The Anita-Berber-Park is only a few years old, the site used to be the approach path of the former Tempelhof Airport. The fenced approach lights between the many trees are still a reminder of this.

There, where the park borders on Hermannstrasse, is a DHL packing station that was sprayed with graffiti from top to bottom. “That thing is a real phenomenon,” says Rögner, “it's actually always broken.” Even now, as he walks past it, the packing station is clearly not working.

Lower Bavaria actually only consists of fields and land

Then he finally stands in front of the seemingly endless Tempelhofer Feld. And almost seems sentimental. Feelings of home. The sight reminds him of Lower Bavaria - "it actually only consists of fields and areas."

He likes to be here, he says. In the place that reminds him a little of his childhood. Occasionally he does his laps here on his bike. And he is already looking forward to spring, "5000 people will sit here and have a barbecue."

He also moved from Munich to Berlin because of a place like this. Because you can feel more free here. “The police leave you alone here. In Munich the public order office comes immediately if you put a beer bank in front of the front door. "

As a member of a left-wing punk band, he simply fits better into liberal Berlin than into Bavaria. Although he can't do that much with the ascription that the Frittenbude is a left wing band. "We don't want to be labeled as a political band," he explains, "our songs aren't just about politics, they're also just about life itself."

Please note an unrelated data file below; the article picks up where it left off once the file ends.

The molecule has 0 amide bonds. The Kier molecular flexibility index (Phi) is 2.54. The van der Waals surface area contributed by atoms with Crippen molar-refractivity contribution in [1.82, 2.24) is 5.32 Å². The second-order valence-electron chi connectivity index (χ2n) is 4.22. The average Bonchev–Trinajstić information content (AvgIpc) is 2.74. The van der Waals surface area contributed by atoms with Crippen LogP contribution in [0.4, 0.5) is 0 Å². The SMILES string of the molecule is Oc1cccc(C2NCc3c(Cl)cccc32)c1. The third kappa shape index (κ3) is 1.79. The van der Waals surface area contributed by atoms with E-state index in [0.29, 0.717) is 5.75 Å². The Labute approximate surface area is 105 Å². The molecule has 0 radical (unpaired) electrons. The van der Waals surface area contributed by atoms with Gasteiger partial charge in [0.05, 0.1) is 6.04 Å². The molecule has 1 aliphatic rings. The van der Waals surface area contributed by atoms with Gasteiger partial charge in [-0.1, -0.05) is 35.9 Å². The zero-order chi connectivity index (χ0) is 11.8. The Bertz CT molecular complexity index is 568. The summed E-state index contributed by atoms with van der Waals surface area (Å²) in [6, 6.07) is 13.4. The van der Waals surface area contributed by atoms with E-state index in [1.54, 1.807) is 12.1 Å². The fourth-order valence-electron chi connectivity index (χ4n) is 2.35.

In the Columbiabad he always swims a few laps in summer

Whereby, for example, the track “The darkness must never win” on the new album, which would show a clear edge against anti-Semitism, the identity movement and whatever comes from the right. "But to be an anti-fascist, that's just a matter of course for me," says the 37-year-old singer and songwriter, "that's how my mother raised me."

From Tempelhofer Feld he comes to Columbiadamm. In the Columbiabad, which has just closed, he always swims a few laps in summer. All the stops on his walk have something to do with leisure and fun, and the fact that they have more to offer in summer than in winter is noticeable.

So also the end of the short tour through Neukölln, the Hasenschänke in the Hasenheide. In the cold months of the year, the café, which is brightly painted and looks like a Späti in the middle of the park, is only open on the weekends. Especially in the middle of the week, the place seems rather bleak. Except for a homeless man who has made himself comfortable under the roof of the Hasenschänke, there is no one here. In the summer people would sit around and have a beer everywhere. Often among them the singer from Frittenbude.

Frittenbude will play live on March 29th at SO 36, Oranienstrasse 190 in Kreuzberg. Tickets are still available at www.festsaal.shop. The band's performance on March 30th in the Festsaal Kreuzberg is already sold out.